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- Architects explain how they’re turning office buildings into apartments with high ceilings and more natural light “Insider spoke with four architects who’d tackled these projects. They said that turning a cubicle farm or conference room into a livable space involved addressing a host of issues, including inoperable, poorly insulated windows and the dark depths of a skyscraper’s center.” (Insider)
- With $2B In Maturities Coming By Year’s End, Senior Housing Owners Face Fading Demand “Demographics still point to a growing elder population, but the road ahead for senior housing isn’t as smooth as developers in the sector anticipated in the late 2010s.” (Bisnow)
- In harsh environment for lending, commercial real estate adapts “The deal is big news for the real estate industry, which usually slows to a crawl in August as dealmakers head for their favorite vacation spots. The dog days have been even more languid this year, as the Fed’s interest rate hikes have slammed the brakes on activity.” (The Real Deal)
- Buildings Are Empty, Now They Have to Go Green “Fines for the same buildings could jump to $214 million if their landlords don’t meet the city’s emissions standards during the period between 2030 and 2034, the Journal’s analysis shows. The Real Estate Board of New York, an industry group, and engineering consulting firm Level Infrastructure said that more than 13,000 properties could face fines totaling about $900 million annually.” (The Wall Street Journal)
- $205B of Dry Powder Ready to Pounce on Distressed CRE Assets “Data analytics firm Preqin estimates there is a more than $205B currently earmarked for investment in CRE in the US. Meanwhile, CRE prices are heading for bargain basement prices as valuations drop: across all sectors, prices have dropped an average of 16% since their peaks in March 2022, according to Green Street data.” (GlobeSt.com)
- Empty office buildings are blank slates to improve cities “It’s been three years since the Covid-19 pandemic prompted many to begin working from home, but the trend has continued to show its staying power even as other aspects of society have returned to pre-pandemic conditions. Because of this, many office buildings in cities have remained empty, leaving city planners and officials scrambling to figure out what to do about the empty spaces.” (The Week)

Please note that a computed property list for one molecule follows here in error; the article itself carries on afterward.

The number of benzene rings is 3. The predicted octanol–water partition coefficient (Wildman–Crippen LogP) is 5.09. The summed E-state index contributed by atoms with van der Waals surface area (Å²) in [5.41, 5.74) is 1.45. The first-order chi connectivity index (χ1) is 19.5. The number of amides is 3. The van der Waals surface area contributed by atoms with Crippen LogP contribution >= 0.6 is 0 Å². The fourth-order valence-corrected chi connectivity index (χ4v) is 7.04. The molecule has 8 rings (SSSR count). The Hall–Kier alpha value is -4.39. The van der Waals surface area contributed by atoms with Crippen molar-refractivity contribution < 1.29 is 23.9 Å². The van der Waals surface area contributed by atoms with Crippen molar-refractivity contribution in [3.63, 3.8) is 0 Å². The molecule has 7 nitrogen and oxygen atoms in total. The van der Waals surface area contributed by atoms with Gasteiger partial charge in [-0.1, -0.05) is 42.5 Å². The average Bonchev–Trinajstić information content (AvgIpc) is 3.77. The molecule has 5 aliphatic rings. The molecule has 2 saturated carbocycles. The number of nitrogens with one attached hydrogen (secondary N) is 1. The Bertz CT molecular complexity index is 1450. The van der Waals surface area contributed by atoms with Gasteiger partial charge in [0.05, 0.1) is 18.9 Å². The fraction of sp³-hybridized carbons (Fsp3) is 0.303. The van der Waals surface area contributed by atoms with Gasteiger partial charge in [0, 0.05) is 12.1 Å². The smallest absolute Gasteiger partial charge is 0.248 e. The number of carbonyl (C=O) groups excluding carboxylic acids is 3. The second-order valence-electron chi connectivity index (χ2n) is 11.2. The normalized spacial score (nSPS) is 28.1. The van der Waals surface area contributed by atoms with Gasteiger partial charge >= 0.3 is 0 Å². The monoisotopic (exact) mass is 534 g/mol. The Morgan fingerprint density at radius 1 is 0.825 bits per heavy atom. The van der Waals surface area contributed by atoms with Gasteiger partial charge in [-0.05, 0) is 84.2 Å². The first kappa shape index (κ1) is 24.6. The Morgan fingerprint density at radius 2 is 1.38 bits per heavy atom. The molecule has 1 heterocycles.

- Why we all need to think like Floridians now “As climate change advances, the rest of the country will see old assumptions crumble as other communities get hit by calamitous natural disasters, unaffordable insurance, stranded real estate and other problems Florida is facing now.” (The Washington Post)
- San Francisco’s Real Estate Reset Is Already Happening “But those tactics have not changed the underlying calculus leading to years of anticipated shortfalls expected to rise to $1 billion by 2026. Moreover, increasing signs of stress are showing up in the numbers.” (The San Francisco Standard)
- NYC Airbnb reckoning: New restrictions will make life more difficult for hosts, and some may find their listings banned altogether “Starting September 5, the city will begin enforcing a 2022 law requiring hosts on Airbnb, Vrbo, and other short-term-rental platforms to register with the city. Hosts will have to comply with new rules like a ban on entire-unit rentals, a requirement to stay in-unit with guests, and a reservation cap of two people.” (Insider)
- Private Equity, Hedge Funds Sue SEC to Fend off Oversight “The lawsuit, filed in a conservative federal appeals court, argues that the SEC overstepped its legal authority in completing the regulations last week. Plaintiffs include the Managed Funds Association, American Investment Council, National Venture Capital Association, and the National Association of Private Fund Managers.” (The Wall Street Journal)
- Pair accused of $1M embezzlement of real estate firm in Del Mar “A woman who spent a quarter of a century as an employee of a real estate firm in California stands accused of embezzling more than $1 million from the company.” (The Real Deal)
- Alternative Real Estate Platform IPSX To Wind Down Due to Insufficient Resources “Alternative real estate trading platform IPSX has started to wind down the company as it no longer has ‘sufficient financial resources to operate as a Recognised Investment Exchange’, said a spokesperson for the platform.” (CoStar)
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